As Bush continues traveling the nation holding forums, more and more people are saying they've been denied access to the events because they disagree with the president.

Colorado attorney Dan Recht is working on behalf of three people who were removed from a Bush event in March in Denver. Recht says organizers discovered the car the three had arrived in had a "No More Blood For Oil" bumper sticker.

"They had obtained tickets from the Republican congressional office in an appropriate fashion. They arrived in an appropriate fashion. They were dressed appropriately. They were acting appropriately," says Recht. "As a direct result of that bumper sticker, and only as a result of that bumper sticker, they were forced to leave the so-called "town meeting" held by President Bush, and not allowed to hear their president speak."

Recht says his client's First Amendment rights were violated, but by exactly whom remains unclear. Recht says the Secret Service has assured him that it was not one of their agents. The Republican Party of Colorado says it was not involved in the event. Recht is trying to determine whether a White House staffer made his clients leave.

"This is a clear First Amendment violation," Recht says. "As a result of the speech on their bumper sticker, they were punished, in essence. And the punishment was you can't hear the president speak, and that offends the First Amendment."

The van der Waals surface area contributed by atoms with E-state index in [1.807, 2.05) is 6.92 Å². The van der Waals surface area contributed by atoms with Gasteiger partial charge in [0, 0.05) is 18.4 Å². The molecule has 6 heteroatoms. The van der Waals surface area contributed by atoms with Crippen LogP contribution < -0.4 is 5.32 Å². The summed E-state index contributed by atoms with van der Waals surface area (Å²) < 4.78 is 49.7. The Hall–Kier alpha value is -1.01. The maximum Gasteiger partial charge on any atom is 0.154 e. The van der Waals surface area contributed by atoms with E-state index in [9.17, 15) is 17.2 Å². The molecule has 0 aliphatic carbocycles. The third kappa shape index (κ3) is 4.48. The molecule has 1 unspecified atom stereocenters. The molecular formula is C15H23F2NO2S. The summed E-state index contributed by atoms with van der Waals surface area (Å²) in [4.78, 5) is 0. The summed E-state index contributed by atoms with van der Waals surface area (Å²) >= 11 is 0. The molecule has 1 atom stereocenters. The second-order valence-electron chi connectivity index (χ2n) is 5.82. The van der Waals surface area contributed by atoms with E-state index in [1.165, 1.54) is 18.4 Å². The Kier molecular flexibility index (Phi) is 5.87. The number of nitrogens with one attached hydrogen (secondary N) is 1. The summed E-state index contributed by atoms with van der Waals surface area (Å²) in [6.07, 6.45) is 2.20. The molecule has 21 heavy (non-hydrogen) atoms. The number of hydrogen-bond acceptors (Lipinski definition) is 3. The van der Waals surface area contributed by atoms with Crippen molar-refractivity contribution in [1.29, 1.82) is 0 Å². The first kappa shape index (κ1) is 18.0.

While critics say President Bush's forums are stacked with Republicans in the crowd and on stage, that's not always the case.

At the height of the presidential campaign last fall, Democratic activist Peggy Metzer found herself invited to appear with President Bush at a health care forum in Blaine.

Metzer runs the Cedar-Riverside People's Center in Minneapolis, which operates a clinic in the neighborhood. The clinic was an early recipient of Bush administration grants to community health centers. Metzer says initially, White House officials asked her to provide talking points the president could use to promote clinics like hers. Then, Metzer says, officials asked her to join Bush on stage.

"And I'm thinking in my head, 'I can tell about the People's Center,'" Metzer remembers. "I've got 14,000 to 15,000 predominantly Republicans. I'm a longtime Democrat and I'm thinking, 'How often do I get to share my message with a potential constituency of people who might not ever otherwise listen?'" Metzer is convinced the White House knew she was not a Republican. Still, she says she was never told what to say and never warned to avoid any topics. Metzer recalls her meeting the president in a private room, minutes before the forum began.

"He came right up to me, kind of patted me on the back, put his arm around me and said, 'Peggy Metzer, CEO of the Cedar-Riverside People's Center. That's a nice Democrat sounding name now, isn't it?' I said, 'Yes, Mr. President, it is,'" Metzer recalls with a laugh.

President Bush visited Minnesota eight times last year. Political observers say Bush will likely drop into the state more frequently once again, mixing official business with political fundraising, as the 2006 Senate campaign heats up.